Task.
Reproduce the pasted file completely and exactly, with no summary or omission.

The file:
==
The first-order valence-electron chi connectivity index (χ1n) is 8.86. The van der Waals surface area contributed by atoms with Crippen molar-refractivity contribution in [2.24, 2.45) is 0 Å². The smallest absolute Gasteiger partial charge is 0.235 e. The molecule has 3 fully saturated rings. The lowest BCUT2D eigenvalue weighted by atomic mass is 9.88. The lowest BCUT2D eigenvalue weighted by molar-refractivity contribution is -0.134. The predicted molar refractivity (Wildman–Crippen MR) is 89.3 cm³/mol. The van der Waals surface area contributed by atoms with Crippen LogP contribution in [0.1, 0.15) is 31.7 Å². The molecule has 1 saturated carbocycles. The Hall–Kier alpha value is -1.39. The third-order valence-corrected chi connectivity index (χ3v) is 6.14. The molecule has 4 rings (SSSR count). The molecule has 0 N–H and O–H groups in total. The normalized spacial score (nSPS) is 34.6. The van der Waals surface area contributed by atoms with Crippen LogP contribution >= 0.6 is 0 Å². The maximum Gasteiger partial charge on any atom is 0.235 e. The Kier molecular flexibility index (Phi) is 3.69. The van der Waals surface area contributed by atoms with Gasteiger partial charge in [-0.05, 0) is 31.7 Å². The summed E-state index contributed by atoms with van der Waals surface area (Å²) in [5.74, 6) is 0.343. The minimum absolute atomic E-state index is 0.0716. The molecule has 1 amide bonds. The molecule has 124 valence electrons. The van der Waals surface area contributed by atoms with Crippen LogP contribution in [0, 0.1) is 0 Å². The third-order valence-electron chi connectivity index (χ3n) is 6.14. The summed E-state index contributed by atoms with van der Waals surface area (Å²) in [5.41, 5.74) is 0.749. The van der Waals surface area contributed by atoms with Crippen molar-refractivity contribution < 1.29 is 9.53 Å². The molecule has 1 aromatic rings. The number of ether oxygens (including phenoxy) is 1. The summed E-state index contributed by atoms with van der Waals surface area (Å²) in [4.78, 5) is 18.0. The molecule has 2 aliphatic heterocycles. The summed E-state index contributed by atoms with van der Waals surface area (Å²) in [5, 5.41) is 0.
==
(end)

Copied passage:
The first-order valence-electron chi connectivity index (χ1n) is 8.86. The van der Waals surface area contributed by atoms with Crippen molar-refractivity contribution in [2.24, 2.45) is 0 Å². The smallest absolute Gasteiger partial charge is 0.235 e. The molecule has 3 fully saturated rings. The lowest BCUT2D eigenvalue weighted by atomic mass is 9.88. The lowest BCUT2D eigenvalue weighted by molar-refractivity contribution is -0.134. The predicted molar refractivity (Wildman–Crippen MR) is 89.3 cm³/mol. The van der Waals surface area contributed by atoms with Crippen LogP contribution in [0.1, 0.15) is 31.7 Å². The molecule has 1 saturated carbocycles. The Hall–Kier alpha value is -1.39. The third-order valence-corrected chi connectivity index (χ3v) is 6.14. The molecule has 4 rings (SSSR count). The molecule has 0 N–H and O–H groups in total. The normalized spacial score (nSPS) is 34.6. The van der Waals surface area contributed by atoms with Crippen LogP contribution >= 0.6 is 0 Å². The maximum Gasteiger partial charge on any atom is 0.235 e. The Kier molecular flexibility index (Phi) is 3.69. The van der Waals surface area contributed by atoms with Gasteiger partial charge in [-0.05, 0) is 31.7 Å². The summed E-state index contributed by atoms with van der Waals surface area (Å²) in [5.74, 6) is 0.343. The minimum absolute atomic E-state index is 0.0716. The molecule has 1 amide bonds. The molecule has 124 valence electrons. The van der Waals surface area contributed by atoms with Crippen LogP contribution in [0, 0.1) is 0 Å². The third-order valence-electron chi connectivity index (χ3n) is 6.14. The summed E-state index contributed by atoms with van der Waals surface area (Å²) in [5.41, 5.74) is 0.749. The van der Waals surface area contributed by atoms with Crippen molar-refractivity contribution < 1.29 is 9.53 Å². The molecule has 1 aromatic rings. The number of ether oxygens (including phenoxy) is 1. The summed E-state index contributed by atoms with van der Waals surface area (Å²) in [4.78, 5) is 18.0. The molecule has 2 aliphatic heterocycles. The summed E-state index contributed by atoms with van der Waals surface area (Å²) in [5, 5.41) is 0.